• Displaying Data: If you want to display data retrieved from a database, API, or other sources in an HTML format.
  • User Interfaces: Use ViewResult to render user interfaces, forms, tables, lists, and other interactive elements in your application’s UI.
  • HTML Templating: When you want to utilize Razor syntax to create reusable view templates that can be shared across multiple views.
  • Model Binding: If you have data in your action method that you want to bind to the view, you can pass it through the View() method.
  • Partial Views: When building modular UI components, use ViewResult to render partial views that can be embedded within other views.
  • Layout Pages: Use it to render layout pages that provide a consistent structure for your views, such as headers, footers, and navigation bars.
  • Dynamic Content: When you need to generate dynamic content within your HTML views using Razor syntax and C# code.
  • View Composing: To create a complete view, combine partial views, components, and data.
  • Server-Side Rendering: This is for rendering HTML content on the server and sending it to the client’s browser.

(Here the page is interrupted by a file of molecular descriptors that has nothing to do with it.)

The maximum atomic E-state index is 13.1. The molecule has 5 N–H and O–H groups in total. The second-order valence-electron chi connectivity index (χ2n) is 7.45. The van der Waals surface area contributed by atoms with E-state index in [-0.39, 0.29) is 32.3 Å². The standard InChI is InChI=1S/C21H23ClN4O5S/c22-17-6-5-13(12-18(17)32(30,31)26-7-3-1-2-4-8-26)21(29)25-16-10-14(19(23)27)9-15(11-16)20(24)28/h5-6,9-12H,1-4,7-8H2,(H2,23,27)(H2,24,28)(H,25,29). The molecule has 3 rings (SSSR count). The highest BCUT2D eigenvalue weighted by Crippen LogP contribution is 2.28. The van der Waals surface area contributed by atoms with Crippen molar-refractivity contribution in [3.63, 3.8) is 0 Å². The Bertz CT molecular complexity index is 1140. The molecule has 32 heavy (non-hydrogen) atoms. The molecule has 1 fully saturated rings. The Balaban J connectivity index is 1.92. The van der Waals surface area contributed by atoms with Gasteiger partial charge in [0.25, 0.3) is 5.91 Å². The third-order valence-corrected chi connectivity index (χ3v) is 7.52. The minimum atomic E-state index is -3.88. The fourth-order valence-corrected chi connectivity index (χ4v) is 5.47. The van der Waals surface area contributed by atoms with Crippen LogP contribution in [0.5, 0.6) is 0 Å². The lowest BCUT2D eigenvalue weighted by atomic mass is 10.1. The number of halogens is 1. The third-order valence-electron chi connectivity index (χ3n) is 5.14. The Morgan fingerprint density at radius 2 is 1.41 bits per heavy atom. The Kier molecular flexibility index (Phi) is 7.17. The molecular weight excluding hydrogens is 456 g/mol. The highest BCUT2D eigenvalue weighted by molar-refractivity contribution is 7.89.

Disadvantages of Using ViewResult in ASP.NET Core MVC:

The following are the disadvantages of using ViewResult in ASP.NET Core MVC Application:

  • Complexity: For complex UIs with intricate interactions, managing and maintaining views might become challenging, leading to tightly coupled code.
  • Limited Front-End Flexibility: With server-side rendering, you might have limited control over certain client-side features and frameworks that heavily rely on client-side rendering.
  • Performance: Server-side rendering with ViewResult might result in slower initial page load times than client-side rendering for certain applications.
  • SEO Challenges: Server-side rendering might have SEO challenges for single-page applications that rely on dynamically loaded content.
  • Less Interactivity: While ViewResult enables dynamic content, it might provide less interactivity compared to client-side technologies like React, Angular, or Vue.js.